United Russia wins regional elections
No surprises here in Moscow. United Russia won a landslide victory in just counted elections in Moscow and dozens of other regions. In what he had called “new democratic times,” Russian President Dmitry Medvedev seemed pleased and lost no time in letting regional governments know that United Russia would be playing an even greater role in both the legislative and executive branches of regional governments.
“United Russia’s victory in the regions proves its authority and right to form bodies of the executive branch in the regions,” Medvedev said at a meeting with senior United Russia officials.
United Russia’s stunning victory disappointed those who had hoped that Medvedev’s announcement in August that “new democratic times are beginning” would lead to some political competition. Medvedev also warned United Russia over the summer that its monopoly on power would not last forever.
But United Russia managed to not only keep its dominant position in the Moscow City Duma but expand it, according to the Central Elections Commission. The party, whose list was headed by Mayor Yury Luzhkov, got 66 percent of the vote, giving it 32 seats in the City Duma. The other three seats will go to the Communist Party, which garnered 13 percent and had four seats in the last Duma. The other four parties in the race, including Yabloko, which had two seats in the last Duma, failed to clear the 7 percent threshold.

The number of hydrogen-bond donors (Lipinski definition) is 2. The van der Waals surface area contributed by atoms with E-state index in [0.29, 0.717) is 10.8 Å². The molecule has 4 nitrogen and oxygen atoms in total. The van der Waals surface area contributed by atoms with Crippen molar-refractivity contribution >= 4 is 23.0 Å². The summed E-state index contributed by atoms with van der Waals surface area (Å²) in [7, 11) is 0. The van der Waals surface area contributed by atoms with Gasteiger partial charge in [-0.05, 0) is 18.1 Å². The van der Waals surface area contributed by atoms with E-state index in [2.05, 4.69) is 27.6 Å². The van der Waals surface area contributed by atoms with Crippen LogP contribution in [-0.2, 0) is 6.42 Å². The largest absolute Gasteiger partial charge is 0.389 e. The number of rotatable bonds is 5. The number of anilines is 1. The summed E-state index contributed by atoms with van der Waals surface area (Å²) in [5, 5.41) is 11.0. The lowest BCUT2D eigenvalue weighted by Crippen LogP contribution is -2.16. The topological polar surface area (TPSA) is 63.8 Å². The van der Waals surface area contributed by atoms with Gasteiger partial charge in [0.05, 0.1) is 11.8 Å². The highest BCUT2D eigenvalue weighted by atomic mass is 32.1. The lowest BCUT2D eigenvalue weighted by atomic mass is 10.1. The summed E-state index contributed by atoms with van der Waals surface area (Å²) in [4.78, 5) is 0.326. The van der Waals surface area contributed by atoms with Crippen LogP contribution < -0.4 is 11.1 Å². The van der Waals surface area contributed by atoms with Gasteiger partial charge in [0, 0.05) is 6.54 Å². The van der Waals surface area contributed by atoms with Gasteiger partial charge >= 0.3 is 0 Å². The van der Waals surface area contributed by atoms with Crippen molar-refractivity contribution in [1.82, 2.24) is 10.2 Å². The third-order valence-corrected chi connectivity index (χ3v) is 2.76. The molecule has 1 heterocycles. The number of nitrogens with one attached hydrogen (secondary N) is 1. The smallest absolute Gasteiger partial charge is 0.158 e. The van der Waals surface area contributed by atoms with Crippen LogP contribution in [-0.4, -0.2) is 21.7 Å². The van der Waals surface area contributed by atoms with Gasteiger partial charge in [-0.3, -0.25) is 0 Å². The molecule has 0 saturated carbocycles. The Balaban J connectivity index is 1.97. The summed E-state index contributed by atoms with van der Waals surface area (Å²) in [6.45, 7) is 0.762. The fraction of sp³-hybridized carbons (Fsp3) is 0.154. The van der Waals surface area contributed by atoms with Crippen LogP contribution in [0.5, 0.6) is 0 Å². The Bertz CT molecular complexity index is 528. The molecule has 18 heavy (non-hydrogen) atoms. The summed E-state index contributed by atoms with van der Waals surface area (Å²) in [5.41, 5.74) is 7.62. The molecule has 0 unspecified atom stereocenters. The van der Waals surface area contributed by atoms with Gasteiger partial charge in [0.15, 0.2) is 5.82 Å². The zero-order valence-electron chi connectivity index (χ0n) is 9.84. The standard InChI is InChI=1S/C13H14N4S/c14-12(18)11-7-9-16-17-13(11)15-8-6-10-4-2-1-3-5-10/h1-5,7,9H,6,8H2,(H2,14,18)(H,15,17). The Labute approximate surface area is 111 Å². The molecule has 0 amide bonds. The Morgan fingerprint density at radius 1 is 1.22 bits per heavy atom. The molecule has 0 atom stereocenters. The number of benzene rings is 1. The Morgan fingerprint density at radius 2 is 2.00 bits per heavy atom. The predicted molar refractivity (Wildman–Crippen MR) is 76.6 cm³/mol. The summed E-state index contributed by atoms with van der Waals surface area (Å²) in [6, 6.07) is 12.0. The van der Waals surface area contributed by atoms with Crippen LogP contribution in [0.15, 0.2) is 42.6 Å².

Moscow mayor Yuri Luzhkov stated his regret that the Moscow City Duma, one of the most powerful in the country, would be represented by only two parties.
Luzhkov has been pressured by the Kremlin to step aside as mayor and take a seat in the Duma instead. Refusing to be brushed aside, the mayor indicated that he had no plans to leave office until he decided it was time, saying “The time hasn’t come yet. When it comes, I will announce it myself without any reminders and questions from those who would like to see a less independent Moscow.”
Rival political party Yabloko reported numerous violations and said it would challenge the results.
“There aren’t any real election results for us to talk about,” said Lilia Shibanova, director of the independent election-monitoring group Golos, which also reported serious violations.